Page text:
New Delhi: The air quality of Delhi-NCR worsened further on Friday with some areas still facing “severe plus or emergency” situation even as the satellite images showed burning incidents continuing in some areas of Delhi itself for the second day in a row.
While experts are unclear of the exact proportion of toxicity that extra effluents from crop-residue or garbage burning in NCR and neighbouring states adds to Delhi’s air, the practice however continues unabated in Punjab, Haryana, Rajasthan and Uttar Pradesh, all surrounding the National Capital Region (NCR).
According to the Central Pollution Control Board, the Air Quality Index (AQI) of Delhi on Friday was 335 or “very poor” at 4 p.m., against 288 at the same time on Thursday.
Anand Vihar in east Delhi, Delhi Technical University in north Delhi and Ghaziabad continued facing “emergency or severe plus” pollution situation with concentration of major pollutant PM2.5 or particles with diameter less the 2.5 micrometers, recorded above 300.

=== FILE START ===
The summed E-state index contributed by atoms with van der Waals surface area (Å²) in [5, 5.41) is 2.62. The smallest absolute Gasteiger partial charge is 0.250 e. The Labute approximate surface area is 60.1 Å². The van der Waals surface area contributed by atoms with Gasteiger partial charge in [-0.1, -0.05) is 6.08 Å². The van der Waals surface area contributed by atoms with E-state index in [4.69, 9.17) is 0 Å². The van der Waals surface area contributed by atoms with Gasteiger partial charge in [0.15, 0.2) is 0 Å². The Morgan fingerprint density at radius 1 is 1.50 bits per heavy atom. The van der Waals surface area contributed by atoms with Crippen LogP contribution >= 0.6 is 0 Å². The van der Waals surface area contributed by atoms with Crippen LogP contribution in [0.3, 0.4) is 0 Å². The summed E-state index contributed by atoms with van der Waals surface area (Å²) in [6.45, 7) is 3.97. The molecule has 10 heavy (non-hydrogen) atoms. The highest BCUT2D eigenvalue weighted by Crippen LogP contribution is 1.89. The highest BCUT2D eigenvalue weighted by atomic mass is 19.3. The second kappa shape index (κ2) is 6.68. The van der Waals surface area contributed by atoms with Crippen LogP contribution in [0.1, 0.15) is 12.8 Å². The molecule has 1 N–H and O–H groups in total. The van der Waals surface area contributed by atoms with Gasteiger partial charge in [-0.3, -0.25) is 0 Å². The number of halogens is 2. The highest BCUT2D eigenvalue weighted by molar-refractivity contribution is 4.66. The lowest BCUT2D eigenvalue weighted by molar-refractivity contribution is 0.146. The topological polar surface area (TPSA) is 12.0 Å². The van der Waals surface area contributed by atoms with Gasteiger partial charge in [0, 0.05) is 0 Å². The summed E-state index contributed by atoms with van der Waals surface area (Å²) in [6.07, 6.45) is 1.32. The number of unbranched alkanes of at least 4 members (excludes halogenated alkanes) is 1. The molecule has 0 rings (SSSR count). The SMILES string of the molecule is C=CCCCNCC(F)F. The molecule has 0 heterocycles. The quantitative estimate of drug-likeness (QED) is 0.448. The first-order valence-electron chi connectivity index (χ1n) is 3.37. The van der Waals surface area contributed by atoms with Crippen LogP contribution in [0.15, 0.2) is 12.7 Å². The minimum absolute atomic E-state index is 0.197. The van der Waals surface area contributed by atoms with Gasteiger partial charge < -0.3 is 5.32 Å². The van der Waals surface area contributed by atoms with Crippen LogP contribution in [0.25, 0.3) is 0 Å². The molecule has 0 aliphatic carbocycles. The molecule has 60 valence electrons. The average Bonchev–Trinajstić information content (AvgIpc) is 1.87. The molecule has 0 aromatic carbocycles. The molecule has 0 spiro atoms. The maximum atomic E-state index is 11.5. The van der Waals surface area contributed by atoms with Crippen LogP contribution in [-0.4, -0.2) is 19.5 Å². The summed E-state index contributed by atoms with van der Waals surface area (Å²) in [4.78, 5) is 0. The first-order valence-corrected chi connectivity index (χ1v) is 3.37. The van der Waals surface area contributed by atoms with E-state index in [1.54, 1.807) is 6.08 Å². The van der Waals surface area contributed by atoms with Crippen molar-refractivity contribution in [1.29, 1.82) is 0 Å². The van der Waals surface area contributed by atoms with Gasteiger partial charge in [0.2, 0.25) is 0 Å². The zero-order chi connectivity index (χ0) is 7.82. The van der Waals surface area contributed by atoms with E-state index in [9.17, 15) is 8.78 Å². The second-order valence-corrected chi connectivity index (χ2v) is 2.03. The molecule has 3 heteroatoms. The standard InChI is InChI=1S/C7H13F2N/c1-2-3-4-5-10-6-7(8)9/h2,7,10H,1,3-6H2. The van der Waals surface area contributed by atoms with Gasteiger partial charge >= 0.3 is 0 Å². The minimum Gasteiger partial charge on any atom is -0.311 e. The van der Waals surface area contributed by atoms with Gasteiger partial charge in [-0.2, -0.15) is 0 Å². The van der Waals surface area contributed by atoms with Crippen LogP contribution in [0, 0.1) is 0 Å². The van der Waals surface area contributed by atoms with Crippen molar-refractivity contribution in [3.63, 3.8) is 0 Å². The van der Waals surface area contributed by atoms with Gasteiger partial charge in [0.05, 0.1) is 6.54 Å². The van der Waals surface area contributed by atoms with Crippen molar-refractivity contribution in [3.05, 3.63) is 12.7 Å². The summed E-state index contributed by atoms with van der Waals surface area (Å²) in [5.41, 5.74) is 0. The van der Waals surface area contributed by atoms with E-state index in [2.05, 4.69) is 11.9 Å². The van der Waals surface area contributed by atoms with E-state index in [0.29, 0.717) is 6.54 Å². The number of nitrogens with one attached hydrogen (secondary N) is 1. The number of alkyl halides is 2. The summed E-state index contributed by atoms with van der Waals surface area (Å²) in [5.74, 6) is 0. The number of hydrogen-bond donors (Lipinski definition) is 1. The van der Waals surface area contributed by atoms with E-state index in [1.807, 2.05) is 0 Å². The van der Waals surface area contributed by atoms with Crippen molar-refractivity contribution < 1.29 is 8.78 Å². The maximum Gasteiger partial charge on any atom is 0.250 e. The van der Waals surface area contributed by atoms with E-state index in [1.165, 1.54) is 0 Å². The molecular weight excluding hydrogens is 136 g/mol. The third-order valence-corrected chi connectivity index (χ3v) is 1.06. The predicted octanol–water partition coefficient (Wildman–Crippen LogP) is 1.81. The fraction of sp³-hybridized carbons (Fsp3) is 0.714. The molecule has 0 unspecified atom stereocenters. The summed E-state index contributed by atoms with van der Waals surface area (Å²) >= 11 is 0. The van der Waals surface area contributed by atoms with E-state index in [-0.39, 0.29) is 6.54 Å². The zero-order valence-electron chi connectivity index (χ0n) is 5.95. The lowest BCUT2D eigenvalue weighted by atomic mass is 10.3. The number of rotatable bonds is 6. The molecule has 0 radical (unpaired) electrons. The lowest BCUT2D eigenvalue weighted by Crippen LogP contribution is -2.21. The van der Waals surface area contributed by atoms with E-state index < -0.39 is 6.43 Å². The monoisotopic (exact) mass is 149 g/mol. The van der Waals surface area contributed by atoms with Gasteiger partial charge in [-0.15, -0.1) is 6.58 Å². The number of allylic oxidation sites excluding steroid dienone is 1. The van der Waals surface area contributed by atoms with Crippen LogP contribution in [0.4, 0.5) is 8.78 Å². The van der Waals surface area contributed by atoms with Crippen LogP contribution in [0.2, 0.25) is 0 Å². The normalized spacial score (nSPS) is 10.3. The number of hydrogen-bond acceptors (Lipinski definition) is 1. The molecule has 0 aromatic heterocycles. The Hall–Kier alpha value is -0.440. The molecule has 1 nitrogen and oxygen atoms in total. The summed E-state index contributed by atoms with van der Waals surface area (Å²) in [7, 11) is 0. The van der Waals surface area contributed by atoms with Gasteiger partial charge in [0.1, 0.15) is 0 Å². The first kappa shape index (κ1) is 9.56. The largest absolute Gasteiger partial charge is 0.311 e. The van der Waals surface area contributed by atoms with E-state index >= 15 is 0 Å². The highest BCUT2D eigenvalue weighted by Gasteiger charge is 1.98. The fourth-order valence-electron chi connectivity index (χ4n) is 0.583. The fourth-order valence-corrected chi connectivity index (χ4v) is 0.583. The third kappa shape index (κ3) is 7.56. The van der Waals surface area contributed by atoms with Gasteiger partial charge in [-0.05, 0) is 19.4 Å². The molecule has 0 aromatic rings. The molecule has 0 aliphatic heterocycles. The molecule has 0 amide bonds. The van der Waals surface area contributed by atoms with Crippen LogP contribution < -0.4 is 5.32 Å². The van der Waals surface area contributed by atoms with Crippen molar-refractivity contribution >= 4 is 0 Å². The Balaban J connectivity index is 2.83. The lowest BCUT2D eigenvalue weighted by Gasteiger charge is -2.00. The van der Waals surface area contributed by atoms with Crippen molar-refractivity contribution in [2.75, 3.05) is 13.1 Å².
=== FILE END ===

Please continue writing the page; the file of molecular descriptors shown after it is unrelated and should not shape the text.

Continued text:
While the System of Air Quality and Weather Forecasting and Research has predicted the air quality of Delhi-NCR to further worsen over the next three days, all its ten monitoring stations across NCR recorded a “very poor” air quality by 7 p.m.
The PM2.5 concentration ranged between 306 to 344 across Dhirpur, Pitampura, and Delhi University in north Delhi, Lodhi Road and Pusa in central Delhi, Ayanagar and Mathura Road in south Delhi, Noida, Gurygram and IGI airport. The safe limit for PM2.5 is 25 microgrammes per cubic meters as per international standards and is 60 as per national standards.
As per weather analysts, drop in the speed of north-westerly wind coming from region of maximum emissions — Punjab and Haryana, is a prime reason for drop in the air quality of Delhi.
“The air speed on Friday has furher dropped. Towards November 28, the pollution levels are expected to rise due to mist or haze formation in Delhi-NCR,” Mahesh Palawat, director of private weather analysis agency Skymet told IANS.
The Supreme Court-appointed Environment Pollution Control Authority (EPCA) also expects the air quality to deteriorate further due to fog formation as weather analysts predict change in the wind direction and type, from dry to moist, towards November 28.